Part of human existence, and having the ability to reason, is seeking answers to the question, Why? As a child, when we become aware of our surroundings and start to learn the way of things, we begin to ask why questions. We are curious, we want to know how things work, why they are the way they are. And with those questions, we’d like there to be answers. So what do we do if there aren’t answers? How do we handle it if there’s no way to find them?
Nothing can prepare anyone for the sudden shock of an unexpected death of a loved one. The grief that engulfs the heart and soul is instant and numbing no matter what the cause. However there is another level to the emotions of grief, which pulls one into a vacuum of despair, when someone takes their own life.
A year ago I lost my younger brother to suicide from a prescription overdose. The medical examiner ran blood tests twice and consulted with others before signing the death certificate. Suicide is just too heavy of a term to take lightly. He had to be undoubtedly sure. For our family, it wasn’t something easy to digest either. It wasn’t something that instantly brought us acceptance and understanding or closure, as a heart attack might, or sudden car accident. If anything, it brought more questions and unresolved emotions. Why would he do this? What happened? Why?
This unsettled feeling of not knowing is what every survivor of suicide experiences. Our thoughts wrap up in frustration, when we wrestle with the questions that are left unanswered. How could this have happened? Why did this happen? Why didn’t I know? Could I have prevented it? These questions start a never-ending cycle of everything we could have done, should have done, and would have done if we’d known things were that bad and getting to the point that they did.
Through therapy, prayer and support groups I am moving through grief.Until we find acceptance and peace around a reality we just cannot comprehend we’ll stay in this cycle. We’ll struggle with these unanswered questions until we no longer need to. And even then, we may not find the answered peace we’re looking for.
Over the past year, I have moved through all sorts of grief stages and powerful emotions. The months after my brother’s death, I struggled with the lack of control I had over the situation. The emotions of powerlessness I had as a child came back. I always wanted to protect him from the world and bullies, and had memories resurface of doing that for him at different points throughout my life. They were so powerful and taking me over on a deeply emotional level that I began counseling to work through them.
Months later we found out from the autopsy that it was suicide and I rushed to the nearest Christian book store to find a book on suicide. I read and cried through, Finding Your Way After the Suicide of Someone You Love. At the end of the book was a list of resources, one of which was Survivors of Suicide. I remember taking at look at the web site but that was as far as I went.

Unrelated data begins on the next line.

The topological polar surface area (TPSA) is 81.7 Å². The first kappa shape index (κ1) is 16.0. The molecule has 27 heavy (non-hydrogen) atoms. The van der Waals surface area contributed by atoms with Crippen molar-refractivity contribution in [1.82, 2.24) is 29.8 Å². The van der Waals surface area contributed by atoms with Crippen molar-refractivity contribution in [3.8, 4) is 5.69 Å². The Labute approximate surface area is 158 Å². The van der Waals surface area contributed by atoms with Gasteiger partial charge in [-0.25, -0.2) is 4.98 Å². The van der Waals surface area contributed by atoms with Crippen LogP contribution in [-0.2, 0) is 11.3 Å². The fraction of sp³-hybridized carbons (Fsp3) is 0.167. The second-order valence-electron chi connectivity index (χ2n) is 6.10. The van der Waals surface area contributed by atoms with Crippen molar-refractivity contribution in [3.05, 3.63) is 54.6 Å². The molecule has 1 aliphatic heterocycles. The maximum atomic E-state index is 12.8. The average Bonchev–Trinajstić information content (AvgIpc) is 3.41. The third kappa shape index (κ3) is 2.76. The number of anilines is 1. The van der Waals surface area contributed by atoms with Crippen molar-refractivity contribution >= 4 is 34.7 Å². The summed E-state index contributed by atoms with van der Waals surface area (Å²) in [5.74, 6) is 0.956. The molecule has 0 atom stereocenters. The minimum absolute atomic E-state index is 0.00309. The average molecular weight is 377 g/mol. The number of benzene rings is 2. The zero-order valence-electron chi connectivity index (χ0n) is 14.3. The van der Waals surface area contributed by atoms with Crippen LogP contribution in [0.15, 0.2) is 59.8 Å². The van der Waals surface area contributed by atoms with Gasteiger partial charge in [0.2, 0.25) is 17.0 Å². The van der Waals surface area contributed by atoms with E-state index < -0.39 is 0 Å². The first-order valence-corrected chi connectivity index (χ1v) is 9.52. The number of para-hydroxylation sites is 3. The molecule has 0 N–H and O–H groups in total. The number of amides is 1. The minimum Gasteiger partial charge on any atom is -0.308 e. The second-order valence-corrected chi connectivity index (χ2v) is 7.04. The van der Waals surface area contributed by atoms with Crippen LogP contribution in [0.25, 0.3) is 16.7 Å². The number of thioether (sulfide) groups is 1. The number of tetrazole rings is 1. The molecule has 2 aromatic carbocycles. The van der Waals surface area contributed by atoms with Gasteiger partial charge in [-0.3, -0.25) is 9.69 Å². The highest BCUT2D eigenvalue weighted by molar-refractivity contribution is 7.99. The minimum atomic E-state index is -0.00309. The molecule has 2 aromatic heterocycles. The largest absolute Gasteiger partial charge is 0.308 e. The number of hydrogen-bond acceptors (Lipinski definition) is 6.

Now almost a year later, I finally went to a survivors of suicide support group, and even though I’ve only gone twice, I am so grateful for a safe place to share my loss, pain and grief process, as well as receive support and education from those who have gone through this before. I was impressed with how well the facilitator ran the group, and the knowledge and encouragement she shared with everyone. It surprised, but amazed me, to hear that she’s been leading the group for 18 years. It also felt comforting to receive advice from a woman who’s attended the group with her husband for five years. Even with my experience of attending other support groups, I was still full of anxiety before attending this one. However, it quickly subsided as I listened to everyone share and felt safe to share my own story. Attending a support group for the first time can be daunting, and rather frightening. It is okay to go and not share, and just listen and learn. It is also okay to be nervous because it is a huge step in healing from the loss.
Today, I’m grateful for the available resources to help me understand the link between mental illness and suicide, as well as learn more about the bipolar disorder my brother struggled with most of his life. Through therapy, prayer and support groups I am moving through grief. I emphasize moving through because I believe grief will always be with me and this traumatic loss has forever changed me. However, the weight and heaviness of it no longer has to control me. Through educating myself, I am healing.
It is rewarding to find laughter and connection during such a dark time in my life, realizing that I am not alone. Knowing that grief emotions are normal and there is light at the end of the tunnel is empowering. Having support as we walk this path is God’s gift to us.
For more information on resources, please visit American Foundation for Suicide Prevention or Survivors of Suicide. If you or someone you know is struggling with suicidal ideation, call 1-800-273-8255 or text the crisis line at 741741. Help is out there.
This article first appeared in the October 2007 issue of The Phoenix Spirit. We may earn commissions via the links on this page – at no cost to you.
Last Updated on December 19, 2021